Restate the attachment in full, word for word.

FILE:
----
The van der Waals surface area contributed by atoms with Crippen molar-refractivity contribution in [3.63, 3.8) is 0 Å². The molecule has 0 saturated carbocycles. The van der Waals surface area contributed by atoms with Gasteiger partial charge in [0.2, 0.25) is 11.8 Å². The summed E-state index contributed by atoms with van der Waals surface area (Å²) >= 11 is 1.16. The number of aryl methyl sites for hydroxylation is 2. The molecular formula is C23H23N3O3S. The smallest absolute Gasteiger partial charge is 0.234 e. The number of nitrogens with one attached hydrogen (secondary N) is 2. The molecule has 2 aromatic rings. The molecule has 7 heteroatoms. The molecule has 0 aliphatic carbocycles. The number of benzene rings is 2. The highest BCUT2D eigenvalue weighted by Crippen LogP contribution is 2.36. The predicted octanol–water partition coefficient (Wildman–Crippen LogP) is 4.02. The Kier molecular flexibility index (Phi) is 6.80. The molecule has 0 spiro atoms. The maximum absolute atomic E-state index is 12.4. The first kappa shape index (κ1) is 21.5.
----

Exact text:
The van der Waals surface area contributed by atoms with Crippen molar-refractivity contribution in [3.63, 3.8) is 0 Å². The molecule has 0 saturated carbocycles. The van der Waals surface area contributed by atoms with Gasteiger partial charge in [0.2, 0.25) is 11.8 Å². The summed E-state index contributed by atoms with van der Waals surface area (Å²) >= 11 is 1.16. The number of aryl methyl sites for hydroxylation is 2. The molecular formula is C23H23N3O3S. The smallest absolute Gasteiger partial charge is 0.234 e. The number of nitrogens with one attached hydrogen (secondary N) is 2. The molecule has 2 aromatic rings. The molecule has 7 heteroatoms. The molecule has 0 aliphatic carbocycles. The number of benzene rings is 2. The highest BCUT2D eigenvalue weighted by Crippen LogP contribution is 2.36. The predicted octanol–water partition coefficient (Wildman–Crippen LogP) is 4.02. The Kier molecular flexibility index (Phi) is 6.80. The molecule has 0 spiro atoms. The maximum absolute atomic E-state index is 12.4. The first kappa shape index (κ1) is 21.5.